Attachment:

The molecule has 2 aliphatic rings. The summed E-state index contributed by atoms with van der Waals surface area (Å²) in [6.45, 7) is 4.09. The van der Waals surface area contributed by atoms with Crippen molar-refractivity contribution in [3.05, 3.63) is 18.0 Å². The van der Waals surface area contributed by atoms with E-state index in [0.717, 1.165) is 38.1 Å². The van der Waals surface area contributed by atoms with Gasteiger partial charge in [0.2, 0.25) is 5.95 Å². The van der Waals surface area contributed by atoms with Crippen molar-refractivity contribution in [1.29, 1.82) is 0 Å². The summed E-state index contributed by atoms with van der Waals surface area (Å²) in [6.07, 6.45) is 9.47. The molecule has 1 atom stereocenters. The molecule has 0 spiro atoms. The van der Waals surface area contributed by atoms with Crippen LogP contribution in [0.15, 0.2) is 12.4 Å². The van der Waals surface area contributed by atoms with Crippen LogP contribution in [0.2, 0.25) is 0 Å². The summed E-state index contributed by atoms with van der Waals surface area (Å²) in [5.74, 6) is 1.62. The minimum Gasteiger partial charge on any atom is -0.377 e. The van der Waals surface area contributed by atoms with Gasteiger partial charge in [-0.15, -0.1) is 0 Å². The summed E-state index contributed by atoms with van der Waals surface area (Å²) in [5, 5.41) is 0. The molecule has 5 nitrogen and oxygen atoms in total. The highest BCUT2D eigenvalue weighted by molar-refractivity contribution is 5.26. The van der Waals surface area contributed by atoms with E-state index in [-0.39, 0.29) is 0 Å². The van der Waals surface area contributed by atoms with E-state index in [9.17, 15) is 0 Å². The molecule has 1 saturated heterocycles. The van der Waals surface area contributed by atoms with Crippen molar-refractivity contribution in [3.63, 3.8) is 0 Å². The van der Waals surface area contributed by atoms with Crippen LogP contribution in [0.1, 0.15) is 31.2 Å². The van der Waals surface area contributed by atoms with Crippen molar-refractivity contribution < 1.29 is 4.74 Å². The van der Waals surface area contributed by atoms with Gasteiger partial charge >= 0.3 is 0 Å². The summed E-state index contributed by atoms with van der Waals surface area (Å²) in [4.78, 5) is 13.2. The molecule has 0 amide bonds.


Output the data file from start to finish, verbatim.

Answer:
The molecule has 2 aliphatic rings. The summed E-state index contributed by atoms with van der Waals surface area (Å²) in [6.45, 7) is 4.09. The van der Waals surface area contributed by atoms with Crippen molar-refractivity contribution in [3.05, 3.63) is 18.0 Å². The van der Waals surface area contributed by atoms with E-state index in [0.717, 1.165) is 38.1 Å². The van der Waals surface area contributed by atoms with Gasteiger partial charge in [0.2, 0.25) is 5.95 Å². The van der Waals surface area contributed by atoms with Crippen molar-refractivity contribution in [1.29, 1.82) is 0 Å². The summed E-state index contributed by atoms with van der Waals surface area (Å²) in [6.07, 6.45) is 9.47. The molecule has 1 atom stereocenters. The molecule has 0 spiro atoms. The van der Waals surface area contributed by atoms with Crippen LogP contribution in [0.15, 0.2) is 12.4 Å². The van der Waals surface area contributed by atoms with Crippen LogP contribution in [0.2, 0.25) is 0 Å². The summed E-state index contributed by atoms with van der Waals surface area (Å²) in [5.74, 6) is 1.62. The minimum Gasteiger partial charge on any atom is -0.377 e. The van der Waals surface area contributed by atoms with Gasteiger partial charge in [-0.15, -0.1) is 0 Å². The summed E-state index contributed by atoms with van der Waals surface area (Å²) in [5, 5.41) is 0. The molecule has 5 nitrogen and oxygen atoms in total. The highest BCUT2D eigenvalue weighted by molar-refractivity contribution is 5.26. The van der Waals surface area contributed by atoms with E-state index in [-0.39, 0.29) is 0 Å². The van der Waals surface area contributed by atoms with E-state index in [9.17, 15) is 0 Å². The molecule has 1 saturated heterocycles. The van der Waals surface area contributed by atoms with Crippen molar-refractivity contribution in [3.63, 3.8) is 0 Å². The van der Waals surface area contributed by atoms with Crippen LogP contribution in [0.1, 0.15) is 31.2 Å². The van der Waals surface area contributed by atoms with Crippen molar-refractivity contribution < 1.29 is 4.74 Å². The van der Waals surface area contributed by atoms with Gasteiger partial charge >= 0.3 is 0 Å². The summed E-state index contributed by atoms with van der Waals surface area (Å²) in [4.78, 5) is 13.2. The molecule has 0 amide bonds.